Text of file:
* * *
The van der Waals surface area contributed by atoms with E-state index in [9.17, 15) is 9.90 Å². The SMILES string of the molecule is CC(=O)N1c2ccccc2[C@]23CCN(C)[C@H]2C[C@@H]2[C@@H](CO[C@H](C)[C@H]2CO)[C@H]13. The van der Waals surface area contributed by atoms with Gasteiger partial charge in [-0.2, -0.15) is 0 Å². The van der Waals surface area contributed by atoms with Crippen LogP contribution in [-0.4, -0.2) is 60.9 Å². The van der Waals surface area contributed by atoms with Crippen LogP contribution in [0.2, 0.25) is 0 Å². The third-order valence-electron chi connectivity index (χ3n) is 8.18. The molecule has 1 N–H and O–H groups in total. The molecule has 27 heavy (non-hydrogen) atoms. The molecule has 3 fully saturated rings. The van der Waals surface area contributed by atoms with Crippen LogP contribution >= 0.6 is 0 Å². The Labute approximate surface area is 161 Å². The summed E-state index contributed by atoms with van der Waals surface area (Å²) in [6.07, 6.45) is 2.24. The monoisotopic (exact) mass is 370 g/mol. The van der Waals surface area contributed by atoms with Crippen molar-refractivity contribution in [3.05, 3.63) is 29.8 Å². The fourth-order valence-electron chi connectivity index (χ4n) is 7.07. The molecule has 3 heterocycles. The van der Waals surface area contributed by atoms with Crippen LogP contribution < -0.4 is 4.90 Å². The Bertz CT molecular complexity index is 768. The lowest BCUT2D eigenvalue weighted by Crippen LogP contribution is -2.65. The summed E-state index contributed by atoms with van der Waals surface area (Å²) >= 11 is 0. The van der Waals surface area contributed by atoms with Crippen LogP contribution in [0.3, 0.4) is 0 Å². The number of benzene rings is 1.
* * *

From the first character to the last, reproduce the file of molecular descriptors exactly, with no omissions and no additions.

The van der Waals surface area contributed by atoms with E-state index in [9.17, 15) is 9.90 Å². The SMILES string of the molecule is CC(=O)N1c2ccccc2[C@]23CCN(C)[C@H]2C[C@@H]2[C@@H](CO[C@H](C)[C@H]2CO)[C@H]13. The van der Waals surface area contributed by atoms with Gasteiger partial charge in [-0.2, -0.15) is 0 Å². The van der Waals surface area contributed by atoms with Crippen LogP contribution in [-0.4, -0.2) is 60.9 Å². The van der Waals surface area contributed by atoms with Crippen LogP contribution in [0.2, 0.25) is 0 Å². The third-order valence-electron chi connectivity index (χ3n) is 8.18. The molecule has 1 N–H and O–H groups in total. The molecule has 27 heavy (non-hydrogen) atoms. The molecule has 3 fully saturated rings. The van der Waals surface area contributed by atoms with Crippen LogP contribution >= 0.6 is 0 Å². The Labute approximate surface area is 161 Å². The summed E-state index contributed by atoms with van der Waals surface area (Å²) in [6.07, 6.45) is 2.24. The monoisotopic (exact) mass is 370 g/mol. The van der Waals surface area contributed by atoms with Crippen molar-refractivity contribution in [3.05, 3.63) is 29.8 Å². The fourth-order valence-electron chi connectivity index (χ4n) is 7.07. The molecule has 3 heterocycles. The van der Waals surface area contributed by atoms with Crippen LogP contribution < -0.4 is 4.90 Å². The Bertz CT molecular complexity index is 768. The lowest BCUT2D eigenvalue weighted by Crippen LogP contribution is -2.65. The summed E-state index contributed by atoms with van der Waals surface area (Å²) >= 11 is 0. The van der Waals surface area contributed by atoms with Crippen LogP contribution in [0.3, 0.4) is 0 Å². The number of benzene rings is 1.